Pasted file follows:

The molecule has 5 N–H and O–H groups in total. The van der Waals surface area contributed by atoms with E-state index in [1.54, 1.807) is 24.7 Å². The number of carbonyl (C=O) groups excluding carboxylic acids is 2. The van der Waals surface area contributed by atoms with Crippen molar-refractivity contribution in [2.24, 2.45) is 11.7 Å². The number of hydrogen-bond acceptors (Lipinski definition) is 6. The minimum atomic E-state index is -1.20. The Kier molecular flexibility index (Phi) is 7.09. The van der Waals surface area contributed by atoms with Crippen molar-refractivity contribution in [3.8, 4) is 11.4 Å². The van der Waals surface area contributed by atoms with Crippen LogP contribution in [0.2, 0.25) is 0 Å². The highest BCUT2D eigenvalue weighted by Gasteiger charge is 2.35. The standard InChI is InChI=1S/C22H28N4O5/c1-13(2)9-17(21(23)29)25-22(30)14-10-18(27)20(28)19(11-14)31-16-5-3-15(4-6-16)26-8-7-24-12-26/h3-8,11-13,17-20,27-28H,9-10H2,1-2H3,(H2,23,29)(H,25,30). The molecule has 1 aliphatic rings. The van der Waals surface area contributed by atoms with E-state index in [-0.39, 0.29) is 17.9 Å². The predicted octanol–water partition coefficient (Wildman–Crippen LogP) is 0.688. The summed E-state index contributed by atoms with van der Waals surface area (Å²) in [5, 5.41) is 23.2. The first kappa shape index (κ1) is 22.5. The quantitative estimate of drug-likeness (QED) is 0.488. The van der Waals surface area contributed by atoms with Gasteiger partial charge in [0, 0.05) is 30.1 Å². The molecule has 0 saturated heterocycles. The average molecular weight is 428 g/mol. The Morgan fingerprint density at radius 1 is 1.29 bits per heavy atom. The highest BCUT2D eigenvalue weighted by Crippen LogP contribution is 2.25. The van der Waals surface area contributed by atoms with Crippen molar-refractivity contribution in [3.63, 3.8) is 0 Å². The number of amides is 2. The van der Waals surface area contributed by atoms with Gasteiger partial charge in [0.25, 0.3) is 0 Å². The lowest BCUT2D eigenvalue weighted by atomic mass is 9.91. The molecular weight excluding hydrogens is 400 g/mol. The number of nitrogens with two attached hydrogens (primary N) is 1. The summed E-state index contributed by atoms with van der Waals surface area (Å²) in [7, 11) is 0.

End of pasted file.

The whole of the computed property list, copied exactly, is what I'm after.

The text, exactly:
The molecule has 5 N–H and O–H groups in total. The van der Waals surface area contributed by atoms with E-state index in [1.54, 1.807) is 24.7 Å². The number of carbonyl (C=O) groups excluding carboxylic acids is 2. The van der Waals surface area contributed by atoms with Crippen molar-refractivity contribution in [2.24, 2.45) is 11.7 Å². The number of hydrogen-bond acceptors (Lipinski definition) is 6. The minimum atomic E-state index is -1.20. The Kier molecular flexibility index (Phi) is 7.09. The van der Waals surface area contributed by atoms with Crippen molar-refractivity contribution in [3.8, 4) is 11.4 Å². The van der Waals surface area contributed by atoms with Crippen LogP contribution in [0.2, 0.25) is 0 Å². The highest BCUT2D eigenvalue weighted by Gasteiger charge is 2.35. The standard InChI is InChI=1S/C22H28N4O5/c1-13(2)9-17(21(23)29)25-22(30)14-10-18(27)20(28)19(11-14)31-16-5-3-15(4-6-16)26-8-7-24-12-26/h3-8,11-13,17-20,27-28H,9-10H2,1-2H3,(H2,23,29)(H,25,30). The molecule has 1 aliphatic rings. The van der Waals surface area contributed by atoms with E-state index in [-0.39, 0.29) is 17.9 Å². The predicted octanol–water partition coefficient (Wildman–Crippen LogP) is 0.688. The summed E-state index contributed by atoms with van der Waals surface area (Å²) in [5, 5.41) is 23.2. The first kappa shape index (κ1) is 22.5. The quantitative estimate of drug-likeness (QED) is 0.488. The van der Waals surface area contributed by atoms with Gasteiger partial charge in [0, 0.05) is 30.1 Å². The molecule has 0 saturated heterocycles. The average molecular weight is 428 g/mol. The Morgan fingerprint density at radius 1 is 1.29 bits per heavy atom. The highest BCUT2D eigenvalue weighted by Crippen LogP contribution is 2.25. The van der Waals surface area contributed by atoms with Crippen molar-refractivity contribution in [3.63, 3.8) is 0 Å². The number of amides is 2. The van der Waals surface area contributed by atoms with Gasteiger partial charge in [0.25, 0.3) is 0 Å². The lowest BCUT2D eigenvalue weighted by atomic mass is 9.91. The molecular weight excluding hydrogens is 400 g/mol. The number of nitrogens with two attached hydrogens (primary N) is 1. The summed E-state index contributed by atoms with van der Waals surface area (Å²) in [7, 11) is 0.